Leading Change When You Don’t Have Power

gruber

You identified the 8 obstacles to change. You convinced everyone that change is necessary, and the time for change is now.

But who’ll help you lead the charge? It’s time to build your change team.

Kotter tells us that a “powerful guiding coalition” is absolutely essential for successful change, meaning that the change team has to have people on it with the power to clear out obstacles, enforce new policies, and allocate resources and rewards (as well as dish out punishments).

He’s probably right that this kind of power helps a whole lot. And I’m sure his fairy tale land where powerful guiding coalitions are given the resources and authority they need to bulldoze opposition is a delightful place to live.

But back here on Earth, we all know that the people with that level of authority rarely execute the day-to-day work, and they’re not going to be on the ground guiding the change process.

The Power Shortage

So we have to ask ourselves a question: How can we lead change when we don’t have any power?

It’s a problem I face often. It’s the source of a great deal of frustration. Sometimes it keeps me up at night, and some days it makes me want to throw my computer through a window (along with my reputation as a rational sort of person).

Why won’t people just do what I tell them?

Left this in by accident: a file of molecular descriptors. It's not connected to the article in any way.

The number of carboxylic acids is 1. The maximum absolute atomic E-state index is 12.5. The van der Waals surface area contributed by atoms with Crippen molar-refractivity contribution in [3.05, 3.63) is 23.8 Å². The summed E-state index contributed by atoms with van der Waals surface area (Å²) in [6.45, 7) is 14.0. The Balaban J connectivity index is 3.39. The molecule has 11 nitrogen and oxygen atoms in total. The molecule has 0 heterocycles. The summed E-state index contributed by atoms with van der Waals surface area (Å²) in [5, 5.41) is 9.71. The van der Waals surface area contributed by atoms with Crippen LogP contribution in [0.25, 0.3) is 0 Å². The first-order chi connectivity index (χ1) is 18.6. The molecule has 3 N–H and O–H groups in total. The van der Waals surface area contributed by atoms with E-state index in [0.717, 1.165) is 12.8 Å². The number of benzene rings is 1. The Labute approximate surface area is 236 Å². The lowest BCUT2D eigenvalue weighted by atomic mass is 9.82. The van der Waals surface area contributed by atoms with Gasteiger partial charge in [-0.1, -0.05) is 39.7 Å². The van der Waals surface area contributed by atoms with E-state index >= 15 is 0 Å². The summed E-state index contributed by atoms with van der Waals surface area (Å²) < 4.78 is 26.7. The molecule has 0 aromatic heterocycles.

And then I remember why: Because they have no reason to.

I’m young. I’m relatively inexperienced. I’ve been at Bethel for a little under 2 years. Some of my coworkers have been here for 20+. Why should they take the risk to follow a n00b like me?

But my frustration and self-pity grows from an inadequate definition of power.

I’m operating out of and being constrained by the traditional definition that says power is assigned. It’s authoritarian. There’s a boss who makes the calls and everyone else follows marching orders. But this kind of power is outdated in an unpredictable world where change needs to happen fast and often.

Earned Power vs. Assigned Power

You don’t have to be assigned to a position of power in order to be a leader. And oftentimes, earned power is more influential and effective than assigned power when you’re leading people, anyways.

What do I mean by earned power?

I’m talking about the kind of influence that comes from being respected for the work you do, looked to for solutions and ideas because you keep pushing yourself to get better, and well-liked because you advocate for and care about your teammates (I’m talking actually care, not the phony Carnegie “How To Win Friends and Influence People” kind of care).

It’s about connections and relationships, and working towards common goals, and proving to your team that you care about doing great work as much as they do.

It’s about the kind of trust that grows from community and loyalty, and standing by people through the ups and downs and showing that you support them and want them to succeed. It’s about giving everything you can because you don’t want to let them down.

That’s earned power. And when you have earned power, people will trust you enough to take a great risk and follow you down the path of change.

When it comes to earned power, I’ve had some amazing role models at Bethel. They’ve shown me that teams full of people who have earned power and trust can accomplish a great deal, and when they say change needs to happen and volunteer to lead it, people will join them.